Bigdog wrote: ↑
Fri Dec 21, 2018 9:31 pm
I agree the simpler the better. Too funny seeing people dragging a foilboard, surfboard and TT plus even different type of kites to match each board style!
Well, I'll play devil's advocate.
I spent 6 years on a two kite quiver. One surfboard 70% and a TT the other 30. One snowboard in winter. Pretty much as simple as it gets. One bar.
Foiling changed everything.
I now have 10 kites. Two surfboards, one TT, one snowboard, one foil, 6 bars. Sounds complex, but in reality it isn't. It's really just way better. I get way way way more sessions. More than double. Almost never ride underpowered, but the real key is having pretty much the perfect set up for any given day. I spend very little time deliberating.
In actual fact, more than ever, I'm on one kite and one board. only its a smaller kite than it's ever been and I'm almost never under or over powered. The range of an 8m kite and foil is so large that it's prime for most of our conditions. Have a bigger foiling kite for the real dry spells and a smaller foiling kite for certain days, and they both overlap the 8m heaps.
Initially with foiling I wanted to keep it simple. Use the same kites and even a multi purpose board, but it doesn't take long to see the light. It's a completely different animal. Deserving of dedicated kites and boards. Doing it 80% of the time ruled out the idea of compromise gear.
That was the turning point that allowed me the freedom to truly embrace specialist gear. The "freeride" kite market is great, but that's where the rat race is. No one rushes to upgrade their C kite quiver year after year. Once I stopped looking for the perfect do it all kite. I was free to leisurely pick away at the used kite market and collect a quiver of specialists that do their thing every bit as well if not better than the latest and greatest jack of all trades. All for next to nothing. C kites, Pure wave kites, winter beaters and ultra light kites for foiling. Perfect short board, perfect wake board, snowboard and foil. There is loads of crossover, and if there is even the remote chance the conditions will change enough to warrant a gear swap you take a kite that will straddle two board types. Again, reality is way simpler than it sounds on the face of it. At home, I nearly never have to change gear. It's foil foil foil, or just very obviously the wake set up. At the beach, its only ever a board swap from surfboard to foil or back. Thats it. Winter, it's obvious. Best part is that I'm super stoked to get on the surf, or wake set up when I can, and It's is absolutely never underpowered. That is key!!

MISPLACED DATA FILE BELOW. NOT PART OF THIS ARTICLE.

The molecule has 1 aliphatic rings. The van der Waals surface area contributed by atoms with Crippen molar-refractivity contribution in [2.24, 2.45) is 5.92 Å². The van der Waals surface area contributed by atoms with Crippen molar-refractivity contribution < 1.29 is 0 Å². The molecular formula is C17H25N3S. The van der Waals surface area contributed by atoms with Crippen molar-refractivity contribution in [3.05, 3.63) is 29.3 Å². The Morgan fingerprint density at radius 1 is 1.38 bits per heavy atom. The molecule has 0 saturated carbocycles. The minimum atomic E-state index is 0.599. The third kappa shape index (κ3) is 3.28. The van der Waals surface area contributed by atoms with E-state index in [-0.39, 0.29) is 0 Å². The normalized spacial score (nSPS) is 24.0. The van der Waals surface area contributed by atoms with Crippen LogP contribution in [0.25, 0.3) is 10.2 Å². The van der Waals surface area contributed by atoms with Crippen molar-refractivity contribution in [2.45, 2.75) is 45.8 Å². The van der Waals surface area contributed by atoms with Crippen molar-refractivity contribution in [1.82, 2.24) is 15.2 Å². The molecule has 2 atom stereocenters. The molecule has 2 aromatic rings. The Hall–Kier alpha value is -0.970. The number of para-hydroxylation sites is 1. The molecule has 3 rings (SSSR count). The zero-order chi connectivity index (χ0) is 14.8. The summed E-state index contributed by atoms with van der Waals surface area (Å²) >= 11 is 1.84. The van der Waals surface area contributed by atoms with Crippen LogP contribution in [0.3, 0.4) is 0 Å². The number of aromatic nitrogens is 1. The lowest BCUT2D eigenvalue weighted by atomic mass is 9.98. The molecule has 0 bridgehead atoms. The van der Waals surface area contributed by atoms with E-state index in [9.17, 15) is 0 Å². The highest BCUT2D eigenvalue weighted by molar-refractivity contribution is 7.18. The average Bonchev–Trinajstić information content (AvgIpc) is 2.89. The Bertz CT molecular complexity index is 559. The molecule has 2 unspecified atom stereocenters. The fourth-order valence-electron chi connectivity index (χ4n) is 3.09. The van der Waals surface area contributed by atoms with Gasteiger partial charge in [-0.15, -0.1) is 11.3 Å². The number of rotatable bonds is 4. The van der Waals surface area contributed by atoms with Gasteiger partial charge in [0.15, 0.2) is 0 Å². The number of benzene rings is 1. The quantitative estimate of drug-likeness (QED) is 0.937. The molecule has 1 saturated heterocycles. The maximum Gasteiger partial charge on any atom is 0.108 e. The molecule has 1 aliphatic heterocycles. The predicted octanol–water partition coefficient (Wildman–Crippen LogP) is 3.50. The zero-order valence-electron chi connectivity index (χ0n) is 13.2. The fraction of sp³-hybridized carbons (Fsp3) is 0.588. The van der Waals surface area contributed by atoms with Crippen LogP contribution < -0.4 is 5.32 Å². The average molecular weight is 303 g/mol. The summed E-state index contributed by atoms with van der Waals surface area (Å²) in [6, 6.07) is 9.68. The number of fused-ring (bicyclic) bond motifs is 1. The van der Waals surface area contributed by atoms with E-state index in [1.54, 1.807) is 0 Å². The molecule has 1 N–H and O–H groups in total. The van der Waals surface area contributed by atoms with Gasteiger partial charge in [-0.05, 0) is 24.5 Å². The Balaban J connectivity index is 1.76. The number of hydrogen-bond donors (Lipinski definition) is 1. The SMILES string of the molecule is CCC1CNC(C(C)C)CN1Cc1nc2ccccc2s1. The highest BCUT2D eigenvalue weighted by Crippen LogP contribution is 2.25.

Indecision and wasted time on the beach are not to be blamed on gear. Only a bad carpenter blames their tools.
I have way more gear these days, I spend most of my time on one set up, but I enjoy those few days on the other stuff sooooo much more than I ever used to. They are all highlight session on the right gear for the conditions.
Most of my gear gets very little use and will likely never wear out. I have one main kite to turn over every couple years to stay safe and current.
When something breaks, I have loads of back up. Not just on the day, but for the leisurely few weeks it might take me to find the perfect replacement.
I have three 6's a 7 and three 8's. Most of which I'm happy to lend to a competent casual faced with the limitations of their minimalist 9/12 quiver !